If the economy really is headed down the toilet, now is probably the right moment for "Mad Money," a comedy that lets Diane Keaton, Queen Latifah, and Katie Holmes steal a fortune from the Kansas City Federal Reserve Bank. This is the feistiest Hollywood movie about American women and their thankless jobs since "9 to 5." "Mad Money" isn't an overtly feminist revenge fantasy like "9 to 5," even though the director, Callie Khouri, wrote "Thelma & Louise" and made "Divine Secrets of the Ya-Ya Sisterhood." The fantasy here is tremendous wealth - and that knows no gender.
Keaton plays Bridget Cardigan (that name!), an upper-class ball of energy whose corporate-titan husband, Don (Ted Danson), hasn't worked in over a year. They're in deep debt. He can't find a job, so she takes one as a janitor at the bank (the tip comes from her housekeeper). There are few kookier sights than Diane Keaton in a drab jumpsuit pushing a maintenance cart. On Bridget's first day, she's given a tour of the facility and is shocked to see the shredding room where bins and bins of out-of-circulation bills are pulverized.
Being around all that money does a number on her. She blithely whips up a blueprint of the bank and proceeds to recruit accomplices on the payroll. She gets Nina from shredding (Latifah) first by stalking her, then by pulling on her heartstrings. Nina is a single mother of two in the projects but wants to send her boys to a private school. Both women go after Jackie (Holmes), a sweet-natured dipstick who runs the bins down to the shredding room and lives in a trailer (Bridget and Nina think she's a junkie). The scheme they hatch seems so simple it's unbelievable that no one else has tried it. Over the course of three years, they skim a little of the discarded cash every now and then until it piles up. This plan just requires a lot of nerve. And it's fun watching these three keep theirs.
Khouri actually tries to give the movie's maiden theft - a sub-"Ocean's" scheme if ever there were one - some Steven Soderbergh verve. Everywhere else her touch is light and cutesy. Even so, the dialogue in Glen Gers's script is sharp and sometimes witty, even in the tiny moments, as with Nina and her sons. The movie tries its hand at direct social commentary, but it's not up for that. Like the "Ocean's" movies, the object here is to see if this sustained robbery can come off.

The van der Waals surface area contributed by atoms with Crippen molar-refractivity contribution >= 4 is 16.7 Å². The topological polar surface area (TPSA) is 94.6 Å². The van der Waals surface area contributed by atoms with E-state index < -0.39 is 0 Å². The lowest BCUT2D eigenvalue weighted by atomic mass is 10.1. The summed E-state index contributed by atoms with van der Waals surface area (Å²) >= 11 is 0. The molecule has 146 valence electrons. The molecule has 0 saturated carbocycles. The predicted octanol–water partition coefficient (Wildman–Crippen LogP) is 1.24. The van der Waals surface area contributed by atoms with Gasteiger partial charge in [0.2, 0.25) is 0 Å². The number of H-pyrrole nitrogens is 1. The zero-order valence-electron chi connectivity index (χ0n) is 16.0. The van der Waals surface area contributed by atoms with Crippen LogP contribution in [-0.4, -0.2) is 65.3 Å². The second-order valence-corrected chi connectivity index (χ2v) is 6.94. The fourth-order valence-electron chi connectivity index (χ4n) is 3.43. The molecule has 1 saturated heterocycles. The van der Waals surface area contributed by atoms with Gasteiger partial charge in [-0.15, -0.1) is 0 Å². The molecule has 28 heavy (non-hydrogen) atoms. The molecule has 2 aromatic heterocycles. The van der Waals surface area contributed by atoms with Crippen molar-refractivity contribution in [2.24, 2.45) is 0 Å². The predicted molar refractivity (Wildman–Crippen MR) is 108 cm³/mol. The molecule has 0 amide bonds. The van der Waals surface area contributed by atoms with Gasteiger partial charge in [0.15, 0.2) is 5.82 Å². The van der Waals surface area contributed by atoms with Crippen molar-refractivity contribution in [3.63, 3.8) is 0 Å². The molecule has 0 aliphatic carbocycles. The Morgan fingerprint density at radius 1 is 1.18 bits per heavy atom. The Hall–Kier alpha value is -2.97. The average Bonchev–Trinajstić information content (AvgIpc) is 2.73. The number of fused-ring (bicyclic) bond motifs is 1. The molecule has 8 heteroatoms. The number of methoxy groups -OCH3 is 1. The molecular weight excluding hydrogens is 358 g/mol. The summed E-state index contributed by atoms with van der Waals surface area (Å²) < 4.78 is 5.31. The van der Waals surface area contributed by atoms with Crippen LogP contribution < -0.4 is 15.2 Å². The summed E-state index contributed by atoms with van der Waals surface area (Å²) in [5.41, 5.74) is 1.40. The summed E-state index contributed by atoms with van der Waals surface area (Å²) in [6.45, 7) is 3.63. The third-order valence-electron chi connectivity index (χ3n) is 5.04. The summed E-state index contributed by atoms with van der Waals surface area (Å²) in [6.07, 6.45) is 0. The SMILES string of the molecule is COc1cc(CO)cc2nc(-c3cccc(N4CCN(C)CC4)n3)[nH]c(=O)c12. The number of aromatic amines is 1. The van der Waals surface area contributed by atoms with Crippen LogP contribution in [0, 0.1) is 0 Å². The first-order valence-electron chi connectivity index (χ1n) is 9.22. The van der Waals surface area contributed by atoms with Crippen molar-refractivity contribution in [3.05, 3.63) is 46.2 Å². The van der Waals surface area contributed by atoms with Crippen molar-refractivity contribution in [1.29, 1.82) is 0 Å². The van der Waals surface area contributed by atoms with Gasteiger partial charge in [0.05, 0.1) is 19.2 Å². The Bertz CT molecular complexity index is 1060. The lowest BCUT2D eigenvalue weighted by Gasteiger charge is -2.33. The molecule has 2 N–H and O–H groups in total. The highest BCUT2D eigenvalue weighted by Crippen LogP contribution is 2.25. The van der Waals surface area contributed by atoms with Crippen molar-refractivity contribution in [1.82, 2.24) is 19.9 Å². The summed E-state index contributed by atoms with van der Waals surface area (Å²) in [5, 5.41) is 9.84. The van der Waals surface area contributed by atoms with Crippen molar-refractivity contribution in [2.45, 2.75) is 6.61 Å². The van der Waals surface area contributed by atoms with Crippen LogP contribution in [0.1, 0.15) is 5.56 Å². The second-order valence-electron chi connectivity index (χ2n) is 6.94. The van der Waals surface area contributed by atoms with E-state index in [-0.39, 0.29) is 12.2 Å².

A case is made for why the women would want the money, but there are no real politics behind their taking it. Who'll miss it? Choosing America's centermost Federal Reserve Bank is a neat heartland touch. And things get interesting when Nina considers sleeping with the security guard (Roger R. Cross) harboring a crush on her in order to keep him quiet. But both characters are too fundamentally conscientious to go there. The women, the men in their lives - Adam Rothenberg plays Holmes's slaughterhouse-worker husband - and the movie's races and classes unite in the name of pulling a lucrative fast one. It's unclear where the justice is, but the movie generates enough suspense with the caper and enough compassion for the bandits that we submit to the outlandishness.
Keaton is in rare form. Her usual ranting freak-outs are put to logical ends, as when a hitch arises late in the scheme and the starchy security manager, played by a wonderfully uptight Stephen Root, corners her, and she starts with the hands and the shrieking. As an endearment, her expensive-looking haircut seems undone in some scenes, and in others she doesn't appear to be wearing much makeup. She starts to look the part. She starts to look human.
Latifah is reliably good. She's at her best when forced to be defensive, and the movie keeps her back against the wall. Holmes is likable and shockingly funny. She has a face for comedy. The hilarious snake dances she does while scooping bills off a cart suggest she has a body for it, too. In fact, this character seems like such a mess Holmes should be the only choice to play Britney Spears in "Oops! I Did It Again" or whatever they'll call the tragic farce about Spears's life.
These three are good. So are Danson, Cross, and Rothenberg. And yet, this movie scared me. What is it saying about us? This is basically a bunch of rich people celebrating pathological greed. There's nothing satirical about the film. It's heartfelt - a cautionary comedy whose tonal B-side is a terrifying, if unwitting case study about an addictive lust not for spending or wealth but for cash itself. To that end, the used money in this movie is old and worn-out and sad. There's also so much of it that it starts to make you sick, like too much sugar or too much anything.
One of the posters for "Mad Money" shows Keaton, Latifah, and Holmes ecstatic in a downpour of bills. They look like they just won both showcases on "The Price Is Right." There's a similar, even more pornographic shot in the movie itself. It's galling, mostly since by the time it comes, caution has clearly been thrown to the winds. And a survey of the women's glee suggests a disturbingly euphoric climax. They're having a cash-gasm.